I personally believe that each additional step of process and each additional rule limits the boundaries of innovation in an organisation. Companies must operate with rules: spending limits are musts, managers must approve formal product introductions, etc. But these are rules for the firm, not for innovation. If you start putting rules and structure around innovation, (such as each project must have a sponsor, projects must have certain approvals before they begin, etc.) a company starts down the slippery slope to irrelevance.

What matters with innovative ideas is that they get implemented. (Or at least implemented enough to “fail fast”.) Does it really matter how if they comply with the main rules in the firm? What matters is results.

Bob Sutton is a very well-known management thinker and professor at Stanford. He writes here:

innovation often happens despite rather than because of senior management, and oddly enough, the best leaders often realize that their very presence can sometimes stifle innovation.

and a fantastic story (confirmed to be true) from HP:

Some years ago, at an HP laboratory in Colorado Springs devoted to oscilloscope technology, one of our bright, energetic engineers, Chuck House, was advised to abandon a display monitor he was developing. Instead he embarked on a vacation to California — stopping along the way to show potential customers a prototype of the monitor. He wanted to find out what they thought, specifically what they wanted the product to do and what its limitations were. Their positive reaction spurred him to continue with the project, even though on his return to Colorado, he found that I, among others, had requested it be discontinued. He persuaded his R&D manager to rush the monitor into production, and as it turned out, HP sold more than 17,000 display monitors representing sales revenue of $35 million for the company.

What to do?

Fundamentally, there is a difference between coming up with the ideas and innovations and formally developing them. At what point do you make what’s really an entrepreneurial-type activity a big-company project management process? Do you do it while it’s still just an idea, or later in its life? I know where I personally come down on this question… what about you?

Future prediction markets news

I’ve been working with a media company in London to develop a public prediction market for their (industry vertical) network. It’s still softly launching, and I don’t want to steal any thunder until they’ve had a chance to fully promote it. But I look forward to discussing it in the future here.

One last note…

As I mentioned before, this blog recently achieved a Google PageRank of 6/10. Because of this I’ve been getting a LOT more spam in the comments, and have made the comments section completely moderated. But please comment below; I will approve it (hopefully) shortly thereafter.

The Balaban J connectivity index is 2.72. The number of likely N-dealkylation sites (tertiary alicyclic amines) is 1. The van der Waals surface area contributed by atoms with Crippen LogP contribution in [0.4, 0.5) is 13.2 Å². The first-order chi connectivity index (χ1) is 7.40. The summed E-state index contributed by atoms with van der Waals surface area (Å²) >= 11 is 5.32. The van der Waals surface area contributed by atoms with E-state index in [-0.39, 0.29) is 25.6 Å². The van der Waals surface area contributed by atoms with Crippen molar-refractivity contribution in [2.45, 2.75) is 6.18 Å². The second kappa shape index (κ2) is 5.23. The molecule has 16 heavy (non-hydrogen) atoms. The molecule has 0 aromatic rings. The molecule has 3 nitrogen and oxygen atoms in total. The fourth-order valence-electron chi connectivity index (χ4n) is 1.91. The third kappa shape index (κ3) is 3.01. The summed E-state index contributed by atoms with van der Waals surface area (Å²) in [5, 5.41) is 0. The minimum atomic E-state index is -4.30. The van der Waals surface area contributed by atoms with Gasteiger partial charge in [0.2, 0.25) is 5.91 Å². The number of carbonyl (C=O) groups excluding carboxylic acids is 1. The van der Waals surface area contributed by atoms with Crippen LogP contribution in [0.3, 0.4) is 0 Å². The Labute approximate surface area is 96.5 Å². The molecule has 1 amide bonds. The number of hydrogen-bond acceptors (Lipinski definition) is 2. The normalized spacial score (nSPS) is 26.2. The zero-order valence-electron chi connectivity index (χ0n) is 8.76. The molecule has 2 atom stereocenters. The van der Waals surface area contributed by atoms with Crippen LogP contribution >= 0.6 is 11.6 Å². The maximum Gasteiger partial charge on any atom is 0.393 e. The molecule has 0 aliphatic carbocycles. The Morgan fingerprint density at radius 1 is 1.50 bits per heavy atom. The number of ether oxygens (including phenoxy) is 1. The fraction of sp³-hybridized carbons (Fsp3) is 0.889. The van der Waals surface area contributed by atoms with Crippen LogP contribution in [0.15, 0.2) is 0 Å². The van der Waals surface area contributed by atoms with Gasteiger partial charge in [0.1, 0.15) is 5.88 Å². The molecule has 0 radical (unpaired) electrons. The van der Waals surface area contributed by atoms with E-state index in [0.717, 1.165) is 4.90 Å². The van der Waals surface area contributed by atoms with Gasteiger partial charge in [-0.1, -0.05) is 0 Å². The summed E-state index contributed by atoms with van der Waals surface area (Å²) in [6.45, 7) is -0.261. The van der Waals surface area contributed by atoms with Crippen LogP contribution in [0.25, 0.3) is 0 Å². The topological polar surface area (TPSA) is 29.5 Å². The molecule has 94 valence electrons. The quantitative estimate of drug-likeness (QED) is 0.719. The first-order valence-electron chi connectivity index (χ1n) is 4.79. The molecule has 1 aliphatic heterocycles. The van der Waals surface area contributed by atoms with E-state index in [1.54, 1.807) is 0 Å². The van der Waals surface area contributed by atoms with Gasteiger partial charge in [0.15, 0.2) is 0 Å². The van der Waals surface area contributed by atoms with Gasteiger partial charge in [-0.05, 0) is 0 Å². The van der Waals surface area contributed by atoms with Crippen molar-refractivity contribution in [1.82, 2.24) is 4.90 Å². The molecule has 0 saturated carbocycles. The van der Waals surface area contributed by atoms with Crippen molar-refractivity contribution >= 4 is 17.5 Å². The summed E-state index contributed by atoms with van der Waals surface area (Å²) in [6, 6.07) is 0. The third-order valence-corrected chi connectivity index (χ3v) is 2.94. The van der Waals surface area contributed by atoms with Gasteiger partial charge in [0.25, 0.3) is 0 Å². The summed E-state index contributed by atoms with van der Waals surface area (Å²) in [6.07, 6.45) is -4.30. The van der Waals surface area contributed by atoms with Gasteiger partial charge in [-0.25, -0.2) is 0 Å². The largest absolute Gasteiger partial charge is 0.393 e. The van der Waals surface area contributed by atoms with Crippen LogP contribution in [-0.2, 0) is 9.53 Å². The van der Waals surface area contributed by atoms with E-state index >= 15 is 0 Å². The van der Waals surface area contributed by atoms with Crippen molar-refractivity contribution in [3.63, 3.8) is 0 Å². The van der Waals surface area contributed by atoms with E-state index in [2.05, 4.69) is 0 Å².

Announcing OpenCoffee Club in Cambridge

Saul Klein started the OpenCoffee Club just about two years ago with an initial gathering in London. As I’ve mentioned before, Cambridge is one of the other hearts of entrepreneurial ventures in the UK and Europe. About 10% of venture capital across Europe is invested in Cambridge. (A city of just 80,000 people if you don’t include students.)

What Cambridge doesn’t have right now is a regular place to meet fellow entrepreneurs. While organisations like the Cambridge Network and the Centre for Entrepreneurial Learning and Judge Business School all run events with some excellent networking afterwards, there are no regular events.

The OpenCoffee Club in Cambridge is meant to help change this. As Saul described in his first post on the idea:

This is an attempt to establish recognized, open and regular meeting places where entrepreneurs can meet with investors (and anyone else who fancies coming along) in a totally informal setting.

The key is a regular place and a regular time — it’s not important who comes along, some days it might be no one — just that people know if they want to meet, this is the time and this is the place.

We want to create some density for people — a few places where people know they can meet or bump into others.

Think of OpenCoffee Cambridge as office hours for entrepreneurs and investors. It’s simply a regular, weekly time to get together to demonstrate what you’re working on, discuss current challenges, and pitch your ideas.

When and Where?

The first OpenCoffee Cambridge will be held this Thursday, February 19th from 10am-noon at Caffe Nero on King’s Parade. (Directly across from King’s College Chapel.) Click here to see the Upcoming invite.

http://maps.google.co.uk/maps?f=q&source=s_q&hl=en&geocode=&q=CB21SP&sll=52.204911,0.117953&sspn=0.007009,0.017016&g=CB2+1SP&ie=UTF8&ll=52.211446,0.122137&spn=0.006693,0.017016&z=14&iwloc=addr&output=embed&s=AARTsJo1lGYyeJBPyGeLxGKDcGb7HvKCcg